It’s the moment of truth. The moment when you finally know whether your new website is a lead machine or a money pit. It happens. Virtually every business owner with an internet presence has been there. The moment when your new website is live and you can finally determine if your web design project was a huge success or a dismal failure. This is the thirty-day mark and what I call the moment of truth.
Thirty is the Magic Number
Once a new website or redesign is thirty days old, you can start to tell what the world thinks about your SEO, usability, and general esthetics. Are you getting visitors, are they staying, and are they converting to leads or sales? All basic questions, but questions that still offer a significant amount of value.
As a web design firm we spend anywhere from four weeks to six months on web development projects with our clients. While the process typically offers great rewards, it does come at a price. It is hard work hard. Make no mistake, designing and launching a new website takes much more effort than anyone ever imagines. My clients are generally so excited about the aesthetics and coding in WordPress, they forget about the content. Or ignore they it; I’m not really sure. Eventually they finish content and we launch their new pride and joy. We tweet about it, we promote it, and we welcome friends, family, and business associates to come and view our beautiful new baby. And then we wait. We wait for the analytics to arrive to see how Google, Bing, and the visitors feel about our baby. Is she a beauty queen or an ugly Betty? Analytics will tell us. It always does.
Knowing if you’ve succeeded or failed is much easier than one might think. While there are many ways to judge project success, I encourage our clients to review some basic factors in valuing success or failure. You get more advanced over time, but focusing on some core items will help get you started and knowing if your new website is a hero or a zero.
The Moment of Truth: Five Metrics You Can You to Decide if Your Website Project Was a Huge Success or a Dismal Failure
- Position in Search – Where do you stand for your top keyword and phrases? Has your position for these core keywords increased or decreased with the new website design in place? Design does matters to SEO. Some websites have architecture that is so old and corrupt, it negates any on-page or off-page SEO factors. On the flip side, some designers and coders or so unaware of SEO, they create a design and coding structure that kills SEO best practices. Redesigning your website with basic SEO fundamentals in mind will absolutely improve your search position and traffic from organic searches.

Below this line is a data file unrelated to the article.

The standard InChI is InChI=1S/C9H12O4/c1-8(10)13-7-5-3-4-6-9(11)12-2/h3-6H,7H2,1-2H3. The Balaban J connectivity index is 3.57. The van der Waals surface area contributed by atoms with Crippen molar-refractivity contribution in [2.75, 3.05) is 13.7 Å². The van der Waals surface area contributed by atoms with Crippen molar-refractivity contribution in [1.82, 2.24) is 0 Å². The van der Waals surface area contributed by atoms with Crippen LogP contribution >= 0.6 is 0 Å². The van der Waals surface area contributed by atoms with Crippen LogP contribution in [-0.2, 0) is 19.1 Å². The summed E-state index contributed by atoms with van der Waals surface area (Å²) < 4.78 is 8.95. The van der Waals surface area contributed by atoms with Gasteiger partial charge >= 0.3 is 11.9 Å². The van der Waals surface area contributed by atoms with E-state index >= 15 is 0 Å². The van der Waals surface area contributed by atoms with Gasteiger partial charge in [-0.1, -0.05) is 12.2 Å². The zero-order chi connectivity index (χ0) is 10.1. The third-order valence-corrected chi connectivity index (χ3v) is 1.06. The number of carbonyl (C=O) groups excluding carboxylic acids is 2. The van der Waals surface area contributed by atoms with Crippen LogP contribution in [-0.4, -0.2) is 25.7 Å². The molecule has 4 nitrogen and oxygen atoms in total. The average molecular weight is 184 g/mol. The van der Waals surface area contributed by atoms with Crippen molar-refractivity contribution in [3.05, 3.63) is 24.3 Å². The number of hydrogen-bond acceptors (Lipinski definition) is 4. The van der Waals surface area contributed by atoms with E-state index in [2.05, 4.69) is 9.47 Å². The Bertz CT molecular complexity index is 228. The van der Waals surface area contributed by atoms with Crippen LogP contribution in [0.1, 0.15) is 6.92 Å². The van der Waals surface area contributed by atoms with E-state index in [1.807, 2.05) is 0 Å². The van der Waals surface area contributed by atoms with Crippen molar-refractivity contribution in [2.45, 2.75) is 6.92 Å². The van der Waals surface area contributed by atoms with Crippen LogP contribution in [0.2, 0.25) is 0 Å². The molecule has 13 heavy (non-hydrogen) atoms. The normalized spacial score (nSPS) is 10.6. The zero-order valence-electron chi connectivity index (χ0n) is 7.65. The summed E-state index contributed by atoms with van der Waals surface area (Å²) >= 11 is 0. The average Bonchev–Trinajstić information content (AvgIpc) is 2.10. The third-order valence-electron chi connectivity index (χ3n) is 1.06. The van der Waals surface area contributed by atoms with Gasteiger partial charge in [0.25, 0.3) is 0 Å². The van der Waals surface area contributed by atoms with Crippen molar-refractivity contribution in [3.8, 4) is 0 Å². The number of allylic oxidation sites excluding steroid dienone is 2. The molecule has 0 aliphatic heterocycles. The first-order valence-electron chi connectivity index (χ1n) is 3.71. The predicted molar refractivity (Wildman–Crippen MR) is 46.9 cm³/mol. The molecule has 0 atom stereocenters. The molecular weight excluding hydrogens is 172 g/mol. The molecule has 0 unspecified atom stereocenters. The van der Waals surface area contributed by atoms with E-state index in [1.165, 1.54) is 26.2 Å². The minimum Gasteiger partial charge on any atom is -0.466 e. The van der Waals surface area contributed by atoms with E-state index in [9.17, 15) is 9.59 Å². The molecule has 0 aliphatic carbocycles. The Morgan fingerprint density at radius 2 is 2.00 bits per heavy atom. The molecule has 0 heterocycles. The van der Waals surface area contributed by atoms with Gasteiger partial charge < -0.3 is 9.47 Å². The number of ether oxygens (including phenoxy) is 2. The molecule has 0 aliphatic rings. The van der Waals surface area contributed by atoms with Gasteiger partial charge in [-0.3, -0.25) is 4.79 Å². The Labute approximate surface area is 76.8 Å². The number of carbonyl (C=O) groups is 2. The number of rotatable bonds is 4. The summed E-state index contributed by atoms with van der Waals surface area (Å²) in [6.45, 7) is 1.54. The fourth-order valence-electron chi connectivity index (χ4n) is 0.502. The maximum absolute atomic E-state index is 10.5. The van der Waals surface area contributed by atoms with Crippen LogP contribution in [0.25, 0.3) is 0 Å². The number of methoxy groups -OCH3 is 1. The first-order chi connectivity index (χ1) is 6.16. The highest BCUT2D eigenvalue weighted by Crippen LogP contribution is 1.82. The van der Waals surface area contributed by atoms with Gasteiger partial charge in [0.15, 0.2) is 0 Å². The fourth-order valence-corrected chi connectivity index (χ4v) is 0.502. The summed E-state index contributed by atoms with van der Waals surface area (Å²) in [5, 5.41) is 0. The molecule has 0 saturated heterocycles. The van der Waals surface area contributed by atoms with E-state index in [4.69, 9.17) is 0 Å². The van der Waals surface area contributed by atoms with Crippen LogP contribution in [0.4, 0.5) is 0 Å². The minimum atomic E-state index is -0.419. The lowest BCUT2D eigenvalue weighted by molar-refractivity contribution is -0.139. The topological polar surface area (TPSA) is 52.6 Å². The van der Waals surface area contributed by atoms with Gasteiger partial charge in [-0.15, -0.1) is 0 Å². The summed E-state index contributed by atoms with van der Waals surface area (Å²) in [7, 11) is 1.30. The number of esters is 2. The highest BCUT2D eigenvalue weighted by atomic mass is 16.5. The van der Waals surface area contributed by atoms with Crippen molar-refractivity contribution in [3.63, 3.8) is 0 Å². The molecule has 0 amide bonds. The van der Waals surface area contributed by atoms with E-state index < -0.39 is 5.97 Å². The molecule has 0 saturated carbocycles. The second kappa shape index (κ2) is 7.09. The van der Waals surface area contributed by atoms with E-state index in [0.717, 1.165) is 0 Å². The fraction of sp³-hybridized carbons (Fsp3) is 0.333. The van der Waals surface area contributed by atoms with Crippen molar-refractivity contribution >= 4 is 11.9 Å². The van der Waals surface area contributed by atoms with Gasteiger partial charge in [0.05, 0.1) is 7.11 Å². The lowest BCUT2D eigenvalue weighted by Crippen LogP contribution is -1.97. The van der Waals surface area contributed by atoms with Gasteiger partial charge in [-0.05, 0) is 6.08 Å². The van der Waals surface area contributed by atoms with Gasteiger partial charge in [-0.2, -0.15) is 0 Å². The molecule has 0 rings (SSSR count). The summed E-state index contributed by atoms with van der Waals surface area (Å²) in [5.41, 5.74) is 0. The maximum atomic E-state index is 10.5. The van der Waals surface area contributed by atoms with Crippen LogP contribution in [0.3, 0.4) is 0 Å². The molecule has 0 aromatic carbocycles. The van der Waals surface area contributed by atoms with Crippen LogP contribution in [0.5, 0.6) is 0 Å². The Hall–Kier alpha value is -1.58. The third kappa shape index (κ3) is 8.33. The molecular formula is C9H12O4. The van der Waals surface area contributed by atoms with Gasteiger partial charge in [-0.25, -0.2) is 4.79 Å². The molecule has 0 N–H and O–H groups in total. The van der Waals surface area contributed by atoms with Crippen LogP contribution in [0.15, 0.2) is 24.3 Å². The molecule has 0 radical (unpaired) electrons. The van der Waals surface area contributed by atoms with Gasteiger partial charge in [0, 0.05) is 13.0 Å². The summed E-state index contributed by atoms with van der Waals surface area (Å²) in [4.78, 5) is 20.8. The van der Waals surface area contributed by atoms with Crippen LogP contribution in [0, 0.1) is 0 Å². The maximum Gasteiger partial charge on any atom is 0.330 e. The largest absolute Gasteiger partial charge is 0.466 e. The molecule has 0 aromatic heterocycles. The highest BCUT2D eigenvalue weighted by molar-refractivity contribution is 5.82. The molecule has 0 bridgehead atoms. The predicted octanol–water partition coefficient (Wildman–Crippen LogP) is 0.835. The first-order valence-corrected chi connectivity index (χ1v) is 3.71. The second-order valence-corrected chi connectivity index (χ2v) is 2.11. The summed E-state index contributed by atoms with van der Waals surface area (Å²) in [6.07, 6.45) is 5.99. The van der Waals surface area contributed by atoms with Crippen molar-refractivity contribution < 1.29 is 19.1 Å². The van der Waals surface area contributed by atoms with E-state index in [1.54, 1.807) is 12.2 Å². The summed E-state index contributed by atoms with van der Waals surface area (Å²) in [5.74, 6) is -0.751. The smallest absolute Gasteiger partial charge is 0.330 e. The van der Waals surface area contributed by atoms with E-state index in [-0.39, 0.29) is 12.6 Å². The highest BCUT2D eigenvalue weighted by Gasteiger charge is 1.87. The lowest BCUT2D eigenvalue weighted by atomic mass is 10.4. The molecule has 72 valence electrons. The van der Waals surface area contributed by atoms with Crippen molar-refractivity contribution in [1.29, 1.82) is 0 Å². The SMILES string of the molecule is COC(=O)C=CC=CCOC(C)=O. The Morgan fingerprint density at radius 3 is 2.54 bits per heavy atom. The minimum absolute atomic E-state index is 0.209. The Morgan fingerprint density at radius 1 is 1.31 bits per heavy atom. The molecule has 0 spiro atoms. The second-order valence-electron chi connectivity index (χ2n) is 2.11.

- Website Traffic – Did overall website traffic increase, decrease, or stay stagnate? I don’t know is not an acceptable answer, because this is very easy to see in Google Analytics. Just create an annotation in Google Analytics for the date you’re website went live and you’ll quickly see the before and after traffic differences. You can even compare one month this year versus the same month last year so you can see a true apples to apples comparison that isn’t altered by seasonable adjustments. When you’ve done things right, you’ll have a success story to brag about and have metrics of growth at exponential rates.
- Social Interaction – Have you increase Facebook likes and Twitter followers? Has your sharing of content gone through the roof? Again, Google Analytics makes this easy to see. Launching a website that presents strong content that is easy to share will produce results. There is a direct correlation to the quality of content and the ease of sharing it with social mentions and inbound traffic from social media websites.
- Leads – Having website traffic isn’t enough. While I do believe the basic number of leads is important, I think the quality of those leads is more important. I would much rather have ten high quality leads than thirty low quality leads. You need to make sure you are receiving the right traffic and that this traffic is converting to leads or sales. Making this happen is dependent on writing content that is not only easy to read and digest, but also making sure it is written for your target demographic. Combine this with a strong visual presence and you’re going to have success.
- Revenue – The bottom line is one through four doesn’t really matter unless money begins to flow as a result of the website redesign. When I speak with past clients I always ask about traffic. Once we discuss that, I quickly jump to leads and revenue. I want to know their traffic has increased, but I really want to know their revenue has increased. Increasing your revenue is the easiest way to quickly know your redesign was a success. It is quantifiable and it is a language that any CEO or CFO can digest.
What About Intangible Benefits?
Over the last week we’ve been working extremely hard on completing a website design project for a big ten university. The nature of this website and their target audience isn’t going to scream success by increases of revenue and leads. The website isn’t designed to do that, so we can’t use that in our analysis of success. Their measurement of success will be much less quantifiable. It will be based on more intangible factors like usability, ease of data access, and information transfer. It will be based more on the happiness factor than the income factor because all of these are soft measurements of success. To this university’s executive committee, it is of paramount importance and yet it still completely contradicts my point number five above.
Whether your website success is measured by tangible or intangible factors, we can help.
Contact us today to let us know how we can help you in your next website project.